(Emerging Markets) In a personal message to French President Nicolas Sarkozy, who chairs the G20 Summit this week, dozens of former policymakers and high-profile economists, including the former leaders of Germany, Spain and the UK, said that sorting out the eurozone’s economic crisis was an “urgent priority”. [They] welcomed the Brussels agreement on Greece’s sovereign debt and the “more realistic haircut” for bondholders, an increase in the firepower of the European Financial Stability Facility and bank recapitalization as “decisive, necessary and major steps forward”. But … added: “Europe’s fiscal, banking and political crisis must also be resolved in a way that does not hamper growth prospects in the short term while putting into place credible long-term policies to reduce deficits.
11 October
Paul Martin blames Europe for economic crisis
Former Canadian prime minister Paul Martin has added his voice to the chorus of those blaming Europe for the world’s financial woes and calling on leaders to take decisive and immediate action to fix the problem.
Europe’s financial problems are largely related to fears that over-leveraged banks are vulnerable to a Greek debt default, which could in turn create a ripple affect that would freeze credit globally.
22 July

Analysis: Euro zone on bumpy road to fiscal union
(Reuters) – Angela Merkel will deny it, but Thursday’s euro zone deal to rescue Greece again from the brink of bankruptcy puts Europe on the bumpy road to a fiscal union.
By giving their bailout fund new scope to help countries before they are shut out of credit markets, recapitalize banks and buy bonds in the secondary market, leaders of the 17-nation currency area laid the foundations of a European Monetary Fund.
14 July
The euro’s real trouble The crisis of the single currency is political as much as financial
(The Economist) … throughout the sovereign-debt crisis, the requirements of financial crisis-management have collided with political, legal and emotional priorities. Indeed, the euro’s woes are as much about politics as about finance. European officials such as Mr Trichet parrot that the euro zone’s overall debt and deficit are sounder than America’s. Yet Europe lacks the big federal budgets and financial institutions to redistribute income and absorb economic shocks. And it has no single polity to mediate tensions within and between member countries. It is hard enough to get Californians to save Wall Street bankers; no wonder Germans bristle when they are asked to rescue Greek bureaucrats.throughout the sovereign-debt crisis, the requirements of financial crisis-management have collided with political, legal and emotional priorities. Indeed, the euro’s woes are as much about politics as about finance. European officials such as Mr Trichet parrot that the euro zone’s overall debt and deficit are sounder than America’s. Yet Europe lacks the big federal budgets and financial institutions to redistribute income and absorb economic shocks. And it has no single polity to mediate tensions within and between member countries. It is hard enough to get Californians to save Wall Street bankers; no wonder Germans bristle when they are asked to rescue Greek bureaucrats.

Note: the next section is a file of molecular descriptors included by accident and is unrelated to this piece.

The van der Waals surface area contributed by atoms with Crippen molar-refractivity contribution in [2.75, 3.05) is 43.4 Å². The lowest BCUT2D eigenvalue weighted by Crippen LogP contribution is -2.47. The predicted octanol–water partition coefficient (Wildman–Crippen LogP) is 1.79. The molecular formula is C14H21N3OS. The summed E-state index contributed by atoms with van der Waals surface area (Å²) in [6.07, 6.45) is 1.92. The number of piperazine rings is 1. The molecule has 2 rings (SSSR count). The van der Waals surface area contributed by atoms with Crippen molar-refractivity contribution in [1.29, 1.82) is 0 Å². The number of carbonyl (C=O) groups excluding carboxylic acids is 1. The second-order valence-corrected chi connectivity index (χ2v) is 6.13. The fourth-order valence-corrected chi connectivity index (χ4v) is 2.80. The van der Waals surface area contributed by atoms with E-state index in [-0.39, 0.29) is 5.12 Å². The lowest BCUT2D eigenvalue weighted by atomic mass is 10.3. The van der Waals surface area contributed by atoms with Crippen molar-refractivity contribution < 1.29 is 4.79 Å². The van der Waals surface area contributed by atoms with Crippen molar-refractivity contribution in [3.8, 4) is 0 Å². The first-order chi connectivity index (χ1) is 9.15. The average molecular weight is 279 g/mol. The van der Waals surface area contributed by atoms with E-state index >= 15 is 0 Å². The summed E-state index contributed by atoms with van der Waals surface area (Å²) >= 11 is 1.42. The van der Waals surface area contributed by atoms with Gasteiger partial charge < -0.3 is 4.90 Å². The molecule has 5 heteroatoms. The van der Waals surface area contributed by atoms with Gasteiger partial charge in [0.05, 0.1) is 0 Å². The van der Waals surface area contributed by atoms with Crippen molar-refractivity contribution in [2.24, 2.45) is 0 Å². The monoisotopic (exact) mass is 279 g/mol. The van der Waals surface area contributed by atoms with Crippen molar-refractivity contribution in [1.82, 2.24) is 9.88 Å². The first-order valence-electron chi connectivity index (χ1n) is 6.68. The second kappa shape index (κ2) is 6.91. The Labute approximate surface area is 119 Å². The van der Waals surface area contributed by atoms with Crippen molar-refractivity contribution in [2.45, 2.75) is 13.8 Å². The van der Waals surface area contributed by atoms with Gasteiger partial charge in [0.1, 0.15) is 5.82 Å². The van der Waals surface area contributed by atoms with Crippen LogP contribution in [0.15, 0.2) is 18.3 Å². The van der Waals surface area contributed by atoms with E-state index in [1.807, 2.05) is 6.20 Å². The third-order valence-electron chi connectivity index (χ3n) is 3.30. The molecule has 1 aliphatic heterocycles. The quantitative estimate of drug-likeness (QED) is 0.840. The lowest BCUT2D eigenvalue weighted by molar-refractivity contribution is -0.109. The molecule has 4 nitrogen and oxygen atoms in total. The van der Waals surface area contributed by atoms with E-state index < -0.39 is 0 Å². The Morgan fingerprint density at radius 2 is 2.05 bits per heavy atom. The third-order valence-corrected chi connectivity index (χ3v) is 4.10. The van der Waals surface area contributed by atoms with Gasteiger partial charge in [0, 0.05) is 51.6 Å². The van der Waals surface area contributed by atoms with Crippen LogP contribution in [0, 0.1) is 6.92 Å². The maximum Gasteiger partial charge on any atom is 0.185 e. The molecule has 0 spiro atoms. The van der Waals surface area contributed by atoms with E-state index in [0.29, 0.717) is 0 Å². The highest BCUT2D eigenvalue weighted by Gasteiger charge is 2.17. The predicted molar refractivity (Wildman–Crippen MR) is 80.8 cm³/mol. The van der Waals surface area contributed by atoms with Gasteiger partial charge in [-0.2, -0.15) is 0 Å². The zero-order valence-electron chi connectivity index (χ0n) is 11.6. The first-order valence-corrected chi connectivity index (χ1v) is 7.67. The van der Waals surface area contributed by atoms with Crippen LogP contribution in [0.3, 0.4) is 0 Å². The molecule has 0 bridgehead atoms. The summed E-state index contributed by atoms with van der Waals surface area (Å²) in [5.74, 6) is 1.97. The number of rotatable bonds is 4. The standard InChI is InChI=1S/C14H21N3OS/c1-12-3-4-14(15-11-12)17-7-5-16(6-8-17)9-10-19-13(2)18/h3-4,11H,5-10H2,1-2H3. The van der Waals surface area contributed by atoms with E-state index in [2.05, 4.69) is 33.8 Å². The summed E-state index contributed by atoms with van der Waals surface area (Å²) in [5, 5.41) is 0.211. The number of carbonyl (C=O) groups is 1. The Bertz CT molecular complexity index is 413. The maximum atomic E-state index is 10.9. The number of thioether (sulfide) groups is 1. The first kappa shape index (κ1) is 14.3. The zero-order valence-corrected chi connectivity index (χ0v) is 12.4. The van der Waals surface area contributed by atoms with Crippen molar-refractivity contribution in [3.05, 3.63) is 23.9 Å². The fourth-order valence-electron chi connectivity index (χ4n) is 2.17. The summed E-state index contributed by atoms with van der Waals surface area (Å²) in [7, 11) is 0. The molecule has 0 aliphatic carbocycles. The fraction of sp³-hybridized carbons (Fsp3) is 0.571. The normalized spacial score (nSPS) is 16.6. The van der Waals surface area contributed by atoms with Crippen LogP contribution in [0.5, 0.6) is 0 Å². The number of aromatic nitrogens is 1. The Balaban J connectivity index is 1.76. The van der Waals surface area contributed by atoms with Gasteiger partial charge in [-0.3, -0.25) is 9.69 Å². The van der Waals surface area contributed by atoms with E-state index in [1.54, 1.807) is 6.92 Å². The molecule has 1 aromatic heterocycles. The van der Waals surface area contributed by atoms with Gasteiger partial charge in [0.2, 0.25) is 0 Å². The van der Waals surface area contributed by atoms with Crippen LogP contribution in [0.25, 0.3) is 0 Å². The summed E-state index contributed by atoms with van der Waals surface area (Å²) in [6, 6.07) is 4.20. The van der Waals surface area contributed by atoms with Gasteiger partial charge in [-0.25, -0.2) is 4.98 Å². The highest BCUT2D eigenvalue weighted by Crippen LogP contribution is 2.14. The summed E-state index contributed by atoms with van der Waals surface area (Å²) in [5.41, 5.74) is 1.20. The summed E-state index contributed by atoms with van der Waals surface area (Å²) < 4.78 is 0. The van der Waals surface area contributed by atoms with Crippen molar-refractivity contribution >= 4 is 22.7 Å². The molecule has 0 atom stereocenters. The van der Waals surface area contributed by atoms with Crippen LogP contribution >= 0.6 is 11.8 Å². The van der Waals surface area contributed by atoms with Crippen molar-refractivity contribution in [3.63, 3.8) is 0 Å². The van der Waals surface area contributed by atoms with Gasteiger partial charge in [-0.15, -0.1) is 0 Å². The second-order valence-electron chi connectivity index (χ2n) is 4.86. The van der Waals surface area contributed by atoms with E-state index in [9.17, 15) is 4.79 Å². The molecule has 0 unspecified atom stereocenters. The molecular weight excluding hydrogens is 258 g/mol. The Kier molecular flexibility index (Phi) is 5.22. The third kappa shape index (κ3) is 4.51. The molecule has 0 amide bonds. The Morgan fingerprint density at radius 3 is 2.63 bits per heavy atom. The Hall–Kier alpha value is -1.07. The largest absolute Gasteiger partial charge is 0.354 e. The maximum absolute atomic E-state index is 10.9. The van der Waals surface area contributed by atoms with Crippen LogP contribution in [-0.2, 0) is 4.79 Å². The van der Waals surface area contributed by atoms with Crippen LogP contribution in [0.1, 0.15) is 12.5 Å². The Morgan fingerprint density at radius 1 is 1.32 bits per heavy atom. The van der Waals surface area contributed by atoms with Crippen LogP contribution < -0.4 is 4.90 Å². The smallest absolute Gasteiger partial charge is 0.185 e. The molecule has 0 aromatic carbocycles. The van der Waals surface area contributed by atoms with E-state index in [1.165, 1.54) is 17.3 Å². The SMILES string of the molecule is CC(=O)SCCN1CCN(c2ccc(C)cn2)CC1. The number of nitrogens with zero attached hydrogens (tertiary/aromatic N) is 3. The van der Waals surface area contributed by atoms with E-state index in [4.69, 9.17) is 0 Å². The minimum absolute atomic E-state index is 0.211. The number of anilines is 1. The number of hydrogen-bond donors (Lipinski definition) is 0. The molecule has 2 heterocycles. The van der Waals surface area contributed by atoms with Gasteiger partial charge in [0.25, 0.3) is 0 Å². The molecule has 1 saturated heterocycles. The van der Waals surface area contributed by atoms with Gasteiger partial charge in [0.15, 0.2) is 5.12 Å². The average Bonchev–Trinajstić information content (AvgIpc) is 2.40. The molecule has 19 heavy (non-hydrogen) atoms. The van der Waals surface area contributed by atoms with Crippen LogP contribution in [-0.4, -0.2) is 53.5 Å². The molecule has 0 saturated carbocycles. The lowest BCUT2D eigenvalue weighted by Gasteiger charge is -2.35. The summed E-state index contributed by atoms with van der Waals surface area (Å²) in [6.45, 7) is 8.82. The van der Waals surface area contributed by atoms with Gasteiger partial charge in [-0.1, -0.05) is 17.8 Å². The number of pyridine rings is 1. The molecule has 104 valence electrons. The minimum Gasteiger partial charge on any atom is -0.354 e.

11 July
George Soros: Europe Needs a Plan B
(Project Syndicate) As integration has turned into disintegration, the role of the European political establishment has also reversed, from spearheading further unification to defending the status quo. As a result, anyone who considers the status quo undesirable, unacceptable, or unsustainable has had to take an anti-European stance. And, as heavily indebted countries are pushed towards insolvency, nationalist political parties – for example, Finland’s True Finns – have grown stronger, alongside more established counterparts elsewhere in Europe.